Maths students contribute to coronavirus vaccination planning

Five Master's students of VU Amsterdam developed a mathematical model that has greatly improved the planning of coronavirus vaccinations in the Netherlands, so people could be vaccinated more quickly. The students were advised by Rob van der Mei (CWI and VU) and Dennis Moeke (HAN).

Publication date: 15-07-2021

Five Master’s students of the VU Amsterdam’s Business Analytics programme developed a mathematical model that has greatly improved the planning of coronavirus vaccinations in the Netherlands. They were advised by Rob van der Mei (CWI and VU Amsterdam) and Dennis Moeke (HAN) and financially supported by VU Amsterdam, CWI and GGD GHOR. Their model enabled smarter distribution of the vaccines between the various GGD vaccination locations, so the Dutch population could be vaccinated more quickly.

Tara Zver, Berend Markhorst, Nina Malbašić, Renze Dijkstra and Daan Otto used mathematics to solve a difficult practical problem. It all started in February, when they won the TKI DINALOG challenge, an initiative of the Creative Industry, Logistics, ICT and LSH ‘Top Sectors’. Thanks to the ensuing publicity, the students were approached by Chiel Noppe of ASML, who co-developed a volunteer initiative, and they were also introduced to GGD GHOR (the joint Regional Medical Assistance Organizations).

With financial assistance from VU Amsterdam, CWI (the national research institute for mathematics and computer science) and GGD GHOR, the five students set to work to develop a mathematical model to improve vaccination planning.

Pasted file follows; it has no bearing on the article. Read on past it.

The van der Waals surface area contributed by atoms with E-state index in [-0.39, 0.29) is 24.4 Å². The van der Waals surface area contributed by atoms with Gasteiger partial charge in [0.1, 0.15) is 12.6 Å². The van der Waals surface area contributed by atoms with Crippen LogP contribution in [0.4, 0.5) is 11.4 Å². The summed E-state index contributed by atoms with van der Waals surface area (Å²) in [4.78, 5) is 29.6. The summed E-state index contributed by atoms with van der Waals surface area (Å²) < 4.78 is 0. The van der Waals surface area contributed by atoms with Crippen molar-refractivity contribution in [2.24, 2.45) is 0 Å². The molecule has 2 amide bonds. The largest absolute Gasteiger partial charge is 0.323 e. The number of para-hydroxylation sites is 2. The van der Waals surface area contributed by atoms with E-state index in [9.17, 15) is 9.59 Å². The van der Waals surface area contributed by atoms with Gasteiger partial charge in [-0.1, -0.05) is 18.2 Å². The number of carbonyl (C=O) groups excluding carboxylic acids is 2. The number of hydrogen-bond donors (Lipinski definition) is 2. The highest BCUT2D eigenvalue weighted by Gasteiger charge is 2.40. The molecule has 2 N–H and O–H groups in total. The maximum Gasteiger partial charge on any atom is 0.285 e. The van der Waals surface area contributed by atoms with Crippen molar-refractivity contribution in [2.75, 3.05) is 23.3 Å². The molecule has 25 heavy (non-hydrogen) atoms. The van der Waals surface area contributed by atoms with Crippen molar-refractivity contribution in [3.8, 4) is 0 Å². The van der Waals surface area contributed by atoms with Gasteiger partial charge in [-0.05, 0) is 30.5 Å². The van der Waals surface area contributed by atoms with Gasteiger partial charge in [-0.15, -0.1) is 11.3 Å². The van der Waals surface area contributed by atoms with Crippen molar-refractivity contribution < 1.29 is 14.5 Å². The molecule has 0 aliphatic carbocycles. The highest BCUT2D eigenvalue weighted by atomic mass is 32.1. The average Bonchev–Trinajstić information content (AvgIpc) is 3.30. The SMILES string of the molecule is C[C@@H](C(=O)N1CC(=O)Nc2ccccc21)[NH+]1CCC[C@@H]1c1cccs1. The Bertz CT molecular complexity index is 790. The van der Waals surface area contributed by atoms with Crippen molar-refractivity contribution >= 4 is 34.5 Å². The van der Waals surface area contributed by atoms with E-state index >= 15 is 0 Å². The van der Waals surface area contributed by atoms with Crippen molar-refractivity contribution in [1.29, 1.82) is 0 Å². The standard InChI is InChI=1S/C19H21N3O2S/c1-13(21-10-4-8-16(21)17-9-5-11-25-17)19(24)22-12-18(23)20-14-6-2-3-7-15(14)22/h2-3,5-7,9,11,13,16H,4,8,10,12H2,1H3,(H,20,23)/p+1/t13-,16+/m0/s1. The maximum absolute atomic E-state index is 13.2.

Smarter distribution
The model they developed was deployed in the field in early June and enabled smarter distribution of the vaccines between the various Municipal Health Service (GGD) vaccination locations, so that the Dutch population could be vaccinated more quickly. Moreover, the innovative approach led to a more even vaccination rate between the various GGD regions.

The various involved parties are already thinking about their next steps, such as implementing the approach in future vaccination campaigns. For example, they are looking at how they could improve the selection of locations for vaccination sites using mathematical models. What started out as a student project in January 2021 has already evolved into a solution that is being used at the national level to improve public health.

The students were advised during the project by Rob van der Mei and Dennis Moeke. CWI researcher Rob van der Mei is working in CWI's Stochastics group. He is also manager research & development of CWI and professor at Vrije Universiteit Amsterdam. Dennis Moeke is lecturer of Logistics of HAN University of Applied Sciences. Rob van der Mei is proud of the work the students did in contributing to the coronavirus vaccination planning. He says: "This is a textbook example of the social added value of mathematics!"

TKI DINALOG adds: "Follow-up steps are currently being considered, including approaches to future vaccination campaigns, such as improving the placement of vaccination sites using mathematical models. What was still only a project for the university in January has now developed into a solution that is used at a national level and contributes to the Dutch public health: "The sky is the limit”".

 

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See also: VU Amsterdam news and DINALOG news item (in Dutch)